- It is thought that insulinoma is mediated by a mutation in mTOR/P70S6K signaling pathway. An oral mTOR inhibitor (Everolimus) may make better glycemic control in people having an insulinoma.
- Mitochondria plays a key role in glucose and insulin coupling to assure insulin secretion after glucose stimulation in pancreatic β cells. Coupling is impaired due to abnormal mitochondrial function in β cells causes the death of the cell.
- YY1 regulates this mitochondrial function. T372R mutation increases the transcription of YY1. The understanding of role and functions of YY1 in β cells in near future might prove to be therapeutic potentials.
- The progression to hypoglycemia is actually because of decreased glucose synthesis rather than increased use due to the direct effect of insulin on the liver.
- The neuroglycopenic symptoms appear eventually due to decreased blood glucose. Hypoglycemia stimulates catecholamine release which produces adrenergic symptoms.
Pathogenesis of hypoglycemia in non-islet-cell tumors hypoglycemia (NICTH):
- Non-islet-cell tumors are large tumors of mesenchymal or epithelial cell types originate from the pancreas.
- NICTH appears to be increased glucose utilization and inhibition of glucose release from the liver.
- This happens as a result of tumor production of incompletely processed IGF-2.
- Incompletely processed IGF-2 also suppresses glucagon and growth hormone release.
- The net result is continued glucose utilization by skeletal muscle and inhibition of glucose release, glycogenolysis, and gluconeogenesis in the liver.
- Currently, 58 genomic regions are found to be associated with type 1 diabetes mellitus (DM).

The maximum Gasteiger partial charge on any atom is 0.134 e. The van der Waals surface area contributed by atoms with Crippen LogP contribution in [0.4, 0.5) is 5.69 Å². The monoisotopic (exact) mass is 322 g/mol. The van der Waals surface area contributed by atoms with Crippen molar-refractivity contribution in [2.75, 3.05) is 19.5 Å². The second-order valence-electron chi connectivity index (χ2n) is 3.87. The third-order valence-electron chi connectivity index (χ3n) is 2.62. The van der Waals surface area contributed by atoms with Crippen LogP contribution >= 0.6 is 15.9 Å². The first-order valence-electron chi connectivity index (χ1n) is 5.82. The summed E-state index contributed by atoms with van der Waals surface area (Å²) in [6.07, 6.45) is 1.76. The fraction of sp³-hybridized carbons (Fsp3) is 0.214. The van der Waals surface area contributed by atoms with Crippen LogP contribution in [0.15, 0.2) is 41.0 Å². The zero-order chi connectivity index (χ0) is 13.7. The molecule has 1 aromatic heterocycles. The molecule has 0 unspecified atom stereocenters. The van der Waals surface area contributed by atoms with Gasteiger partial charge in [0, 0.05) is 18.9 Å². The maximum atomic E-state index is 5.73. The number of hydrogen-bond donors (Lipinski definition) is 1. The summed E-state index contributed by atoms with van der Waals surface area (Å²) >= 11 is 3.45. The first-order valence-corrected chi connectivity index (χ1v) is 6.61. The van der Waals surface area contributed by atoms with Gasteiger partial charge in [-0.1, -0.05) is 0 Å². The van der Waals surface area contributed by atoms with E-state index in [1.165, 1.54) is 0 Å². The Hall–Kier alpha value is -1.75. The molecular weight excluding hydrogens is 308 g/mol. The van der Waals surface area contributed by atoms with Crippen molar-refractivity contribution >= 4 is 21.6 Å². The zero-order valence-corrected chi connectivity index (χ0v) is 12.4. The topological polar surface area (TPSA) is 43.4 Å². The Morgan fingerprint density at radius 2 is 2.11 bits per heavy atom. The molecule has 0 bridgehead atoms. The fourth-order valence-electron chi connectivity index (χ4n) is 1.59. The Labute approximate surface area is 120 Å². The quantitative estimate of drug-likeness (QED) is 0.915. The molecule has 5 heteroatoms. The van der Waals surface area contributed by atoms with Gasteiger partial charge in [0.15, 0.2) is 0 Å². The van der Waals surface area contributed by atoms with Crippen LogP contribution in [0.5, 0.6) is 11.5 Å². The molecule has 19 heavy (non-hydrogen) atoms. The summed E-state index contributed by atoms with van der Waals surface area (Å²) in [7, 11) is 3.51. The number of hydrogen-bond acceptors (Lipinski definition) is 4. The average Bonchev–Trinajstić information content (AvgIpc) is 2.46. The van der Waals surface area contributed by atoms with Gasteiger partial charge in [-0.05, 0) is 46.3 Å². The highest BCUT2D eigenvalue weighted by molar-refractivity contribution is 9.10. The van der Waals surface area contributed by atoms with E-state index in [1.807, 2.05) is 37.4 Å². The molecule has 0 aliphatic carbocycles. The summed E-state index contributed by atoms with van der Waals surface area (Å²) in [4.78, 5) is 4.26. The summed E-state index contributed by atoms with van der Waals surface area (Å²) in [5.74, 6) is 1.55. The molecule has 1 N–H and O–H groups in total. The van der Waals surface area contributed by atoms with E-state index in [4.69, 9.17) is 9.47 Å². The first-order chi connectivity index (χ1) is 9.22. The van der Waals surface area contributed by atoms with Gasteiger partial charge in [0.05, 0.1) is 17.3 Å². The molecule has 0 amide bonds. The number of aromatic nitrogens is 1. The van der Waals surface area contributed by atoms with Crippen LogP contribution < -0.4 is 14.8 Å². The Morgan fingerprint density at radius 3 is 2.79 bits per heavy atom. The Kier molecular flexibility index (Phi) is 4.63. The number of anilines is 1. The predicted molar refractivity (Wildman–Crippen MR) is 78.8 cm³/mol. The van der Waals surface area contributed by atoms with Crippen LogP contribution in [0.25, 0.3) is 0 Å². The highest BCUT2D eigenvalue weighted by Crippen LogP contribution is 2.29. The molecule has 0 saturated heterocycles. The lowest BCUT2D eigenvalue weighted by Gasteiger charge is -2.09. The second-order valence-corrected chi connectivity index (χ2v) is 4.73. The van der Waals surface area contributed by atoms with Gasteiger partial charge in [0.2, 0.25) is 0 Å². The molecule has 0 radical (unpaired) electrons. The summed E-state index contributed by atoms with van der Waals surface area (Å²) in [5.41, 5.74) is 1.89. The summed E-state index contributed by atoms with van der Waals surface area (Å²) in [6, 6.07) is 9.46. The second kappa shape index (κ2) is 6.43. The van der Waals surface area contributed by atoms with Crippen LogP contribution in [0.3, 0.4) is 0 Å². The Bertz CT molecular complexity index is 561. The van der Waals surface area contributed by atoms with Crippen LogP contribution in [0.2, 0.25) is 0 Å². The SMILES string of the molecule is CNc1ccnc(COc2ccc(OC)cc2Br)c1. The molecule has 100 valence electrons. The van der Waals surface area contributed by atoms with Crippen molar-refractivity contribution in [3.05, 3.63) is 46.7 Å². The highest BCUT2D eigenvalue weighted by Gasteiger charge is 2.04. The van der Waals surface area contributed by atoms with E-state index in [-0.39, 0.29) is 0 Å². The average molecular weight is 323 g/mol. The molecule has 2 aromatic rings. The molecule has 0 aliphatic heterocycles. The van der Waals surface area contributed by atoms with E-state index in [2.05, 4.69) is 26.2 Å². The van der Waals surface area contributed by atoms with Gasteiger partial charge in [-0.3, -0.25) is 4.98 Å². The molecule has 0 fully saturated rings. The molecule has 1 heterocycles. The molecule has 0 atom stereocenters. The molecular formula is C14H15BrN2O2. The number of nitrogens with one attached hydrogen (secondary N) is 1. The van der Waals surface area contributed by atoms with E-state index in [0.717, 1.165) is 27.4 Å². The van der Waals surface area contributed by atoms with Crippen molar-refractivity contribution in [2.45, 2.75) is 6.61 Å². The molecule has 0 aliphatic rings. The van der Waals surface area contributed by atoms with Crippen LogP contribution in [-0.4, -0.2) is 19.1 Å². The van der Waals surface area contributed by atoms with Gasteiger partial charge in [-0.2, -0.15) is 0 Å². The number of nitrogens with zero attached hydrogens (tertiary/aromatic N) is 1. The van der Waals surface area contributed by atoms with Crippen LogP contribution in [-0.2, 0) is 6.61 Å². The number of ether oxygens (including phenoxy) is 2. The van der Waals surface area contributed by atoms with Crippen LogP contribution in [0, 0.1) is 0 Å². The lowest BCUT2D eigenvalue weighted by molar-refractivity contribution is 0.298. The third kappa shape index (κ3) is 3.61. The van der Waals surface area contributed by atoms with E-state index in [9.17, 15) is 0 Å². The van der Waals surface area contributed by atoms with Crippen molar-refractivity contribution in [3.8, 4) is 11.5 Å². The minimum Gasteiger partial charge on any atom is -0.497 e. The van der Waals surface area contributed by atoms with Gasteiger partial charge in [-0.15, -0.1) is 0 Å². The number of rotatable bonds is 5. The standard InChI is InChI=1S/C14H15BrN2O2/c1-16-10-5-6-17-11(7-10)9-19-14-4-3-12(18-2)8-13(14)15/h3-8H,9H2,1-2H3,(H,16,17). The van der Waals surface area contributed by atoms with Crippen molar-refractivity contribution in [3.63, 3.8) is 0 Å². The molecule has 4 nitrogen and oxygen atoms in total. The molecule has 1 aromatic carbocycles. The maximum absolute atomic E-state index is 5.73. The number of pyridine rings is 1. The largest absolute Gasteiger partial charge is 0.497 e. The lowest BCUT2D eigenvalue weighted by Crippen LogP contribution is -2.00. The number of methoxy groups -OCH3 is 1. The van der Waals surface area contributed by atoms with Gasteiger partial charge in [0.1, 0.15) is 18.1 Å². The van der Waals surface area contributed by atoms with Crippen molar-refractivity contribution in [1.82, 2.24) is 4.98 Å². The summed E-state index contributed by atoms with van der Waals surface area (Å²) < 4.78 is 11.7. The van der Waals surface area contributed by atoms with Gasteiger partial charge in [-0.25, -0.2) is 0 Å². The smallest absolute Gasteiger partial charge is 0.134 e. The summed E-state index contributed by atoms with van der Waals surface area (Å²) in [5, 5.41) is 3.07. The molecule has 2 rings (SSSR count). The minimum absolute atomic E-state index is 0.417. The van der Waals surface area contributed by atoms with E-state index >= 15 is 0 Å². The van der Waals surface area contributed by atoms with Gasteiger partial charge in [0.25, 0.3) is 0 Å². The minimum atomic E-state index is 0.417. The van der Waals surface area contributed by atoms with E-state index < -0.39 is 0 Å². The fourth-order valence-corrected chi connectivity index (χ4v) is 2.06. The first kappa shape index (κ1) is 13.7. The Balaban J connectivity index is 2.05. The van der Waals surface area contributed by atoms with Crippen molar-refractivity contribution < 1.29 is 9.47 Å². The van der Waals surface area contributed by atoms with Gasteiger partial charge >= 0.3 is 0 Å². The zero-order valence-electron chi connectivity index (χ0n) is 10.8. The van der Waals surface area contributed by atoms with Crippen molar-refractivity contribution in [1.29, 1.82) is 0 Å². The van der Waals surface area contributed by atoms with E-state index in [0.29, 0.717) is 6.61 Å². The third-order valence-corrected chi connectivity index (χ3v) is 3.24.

- The major susceptibility gene for type1 DM is located on HLA region of chromosome 6. It accounts for 40-50% of the genetic risk for type1 DM. This region encodes for class II major histocompatibility complex (MHC) molecules. Class II major histocompatibility complex (MHC) molecules play an important role in presenting antigen to helper T cells and initiating an immune response.
- Other major susceptibility genes which were associated with Type1 DM include polymorphisms in the promoter region of the insulin gene, the CTLA-4 gene, interleukin 2 receptor, CTLA4, and PTPN22.
- Presence of certain genes confers protection against the development of the disease. Haplotypes DQA1*0102, DQB1*0602 are extremely rare in individuals with type1 DM (<1%) and appears to provide protection from type1 DM.
Genetics associated with:
- Deregulation of imprinted gene expression in the chromosome 11p15.5 region can result in the BWS phenotype.
- The critical BWS genes in that region include insulin-like growth factor 2 (IGF2), H19, cyclin-dependent kinase inhibitor 1C (CDKN1C), potassium channel voltage-gated KQT-like subfamily member 1 (KCNQ1), and KCNQ1-overlapping transcript 1 (KCNQ1OT1, or long QT intronic transcript 1).
One of the causes of hypoglycemia is insulinoma. The gross pathology of insulinoma is described below:
- On gross pathology, insulinomas have a grey to red-brown appearance, encapsulated and are usually small and solitary tumors.
- Insulinoma is firm, homogeneous, pedunculated and rarely weighing more than 100g.
- Almost all insulinomas arises from pancreas, extrapancreatic ones causing hypoglycemia are rare.
- Tumors may have a cystic component.
- Lipid-rich insulinomas mimic adrenal cortical neoplasia.
- Features of malignancy: Large size, invasion to fibro-adipose tissue, invasion to adjacent organs, and invasion to large vessels.
- On microscopic histopathological analysis, patterns like trabecular, gyriform, lobular and solid structures, particularly with amyloid in a fibrovascular stroma, are characteristic findings of insulinoma.
- It is also evaluated for the mitotic index (mitosis per 10 high-power fields) and immunohistochemistry staining by Chromogranin A, synaptophysin, and Ki-67 index.
- The structure of tumor cells observed under electron microscopy as group A characterized by abundant well-granulated typical B cells with the trabecular arrangement and group B as scarce well-granulated typical B cells and a medullary arrangement.
Histopathology of a pancreatic endocrine tumor (insulinoma). Source:https://librepathology.org/wiki/Neuroendocrine_tumour_of_the_pancreas
Histopathology of a pancreatic endocrine tumor (insulinoma). Chromogranin A immunostain. Source:https://librepathology.org/wiki/Neuroendocrine_tumour_of_the_pancreas
Histopathology of a pancreatic endocrine tumor (insulinoma). Insulin immunostain. Source:https://librepathology.org/wiki/Neuroendocrine_tumour_of_the_pancreas